Lawsuit Challenging North Dakota TRAP Law Can Proceed

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Lawsuit Challenging North Dakota TRAP Law Can Proceed

Jessica Mason Pieklo

A state judge in North Dakota will allow a legal challenge to the state's admitting privileges law to move forward.

On Wednesday a state judge in North Dakota ruled that a legal challenge to the state’s admitting privileges law filed by the Center for Reproductive Rights (CRR) can move forward. The challenge was filed as a supplement to an earlier lawsuit that CRR filed in 2011. That lawsuit challenges a North Dakota law regulating medication abortions and resulted in the law being permanently blocked in April.

SB 2305, which was signed into law on March 26, imposes medically unwarranted requirements that any physician performing abortions in the state must have admitting privileges at a hospital within 30 miles. A nearly identical measure in Mississippi was signed into law last year and has been temporarily blocked by a federal judge after CRR challenged the law on behalf of the state’s last abortion clinic and its doctors. Alabama also has a similar law facing legal challenge, while in Wisconsin an admitting privileges law has been passed but not yet signed into law by Republican Gov. Scott Walker.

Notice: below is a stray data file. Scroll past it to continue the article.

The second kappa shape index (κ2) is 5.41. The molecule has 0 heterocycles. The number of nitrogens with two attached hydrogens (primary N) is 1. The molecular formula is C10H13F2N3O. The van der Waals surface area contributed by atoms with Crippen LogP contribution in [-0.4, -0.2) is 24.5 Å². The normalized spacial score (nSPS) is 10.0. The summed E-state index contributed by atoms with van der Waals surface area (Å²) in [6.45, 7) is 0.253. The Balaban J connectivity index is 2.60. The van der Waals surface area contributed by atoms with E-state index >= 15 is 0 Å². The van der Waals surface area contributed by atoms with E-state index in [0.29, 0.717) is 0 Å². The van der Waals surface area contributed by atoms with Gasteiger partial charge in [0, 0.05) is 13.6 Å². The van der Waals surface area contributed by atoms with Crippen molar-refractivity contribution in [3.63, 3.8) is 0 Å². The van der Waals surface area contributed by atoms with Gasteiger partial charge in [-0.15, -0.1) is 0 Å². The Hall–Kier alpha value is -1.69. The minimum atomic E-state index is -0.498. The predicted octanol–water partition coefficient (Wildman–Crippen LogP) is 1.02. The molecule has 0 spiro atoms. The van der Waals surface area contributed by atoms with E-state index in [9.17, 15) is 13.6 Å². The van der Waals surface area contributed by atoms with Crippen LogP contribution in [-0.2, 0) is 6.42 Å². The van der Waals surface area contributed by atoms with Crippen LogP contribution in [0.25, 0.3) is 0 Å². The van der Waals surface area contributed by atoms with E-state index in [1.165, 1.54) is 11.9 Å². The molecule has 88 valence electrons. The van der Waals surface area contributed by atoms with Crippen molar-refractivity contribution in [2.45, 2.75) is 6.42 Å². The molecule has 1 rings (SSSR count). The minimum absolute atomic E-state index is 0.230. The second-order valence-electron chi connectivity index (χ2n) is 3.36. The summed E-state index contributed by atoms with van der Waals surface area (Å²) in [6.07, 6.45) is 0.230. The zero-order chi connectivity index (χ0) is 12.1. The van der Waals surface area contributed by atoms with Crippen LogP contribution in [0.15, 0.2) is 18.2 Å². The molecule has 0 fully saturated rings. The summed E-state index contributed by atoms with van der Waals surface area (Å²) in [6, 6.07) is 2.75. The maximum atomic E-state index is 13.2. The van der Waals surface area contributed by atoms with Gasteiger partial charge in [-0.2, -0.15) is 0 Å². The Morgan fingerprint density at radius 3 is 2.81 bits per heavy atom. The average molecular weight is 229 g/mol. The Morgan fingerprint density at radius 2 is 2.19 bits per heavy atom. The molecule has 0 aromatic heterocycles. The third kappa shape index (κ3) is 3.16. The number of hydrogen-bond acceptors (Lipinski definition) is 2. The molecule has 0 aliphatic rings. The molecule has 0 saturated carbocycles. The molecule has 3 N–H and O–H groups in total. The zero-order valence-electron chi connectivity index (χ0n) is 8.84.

CRR Staff Attorney Autumn Katz said the following in a statement in response to Wednesday’s ruling:

We are pleased that the judge has allowed our legal challenge to the state’s medically unwarranted admitting privileges law to supplement an existing lawsuit against North Dakota’s unconstitutional restrictions on medication abortion. Because the court has already considered many of the facts about the safety and quality of care provided at the Red River Women’s Clinic, we believe today’s decision will expedite the litigation and ultimately result in both laws being permanently struck down as unconstitutional.

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Now that the case has been allowed to move forward, the court will next consider CRR’s motion to block the law before it is scheduled to take effect in August. A hearing on that motion has not yet been scheduled.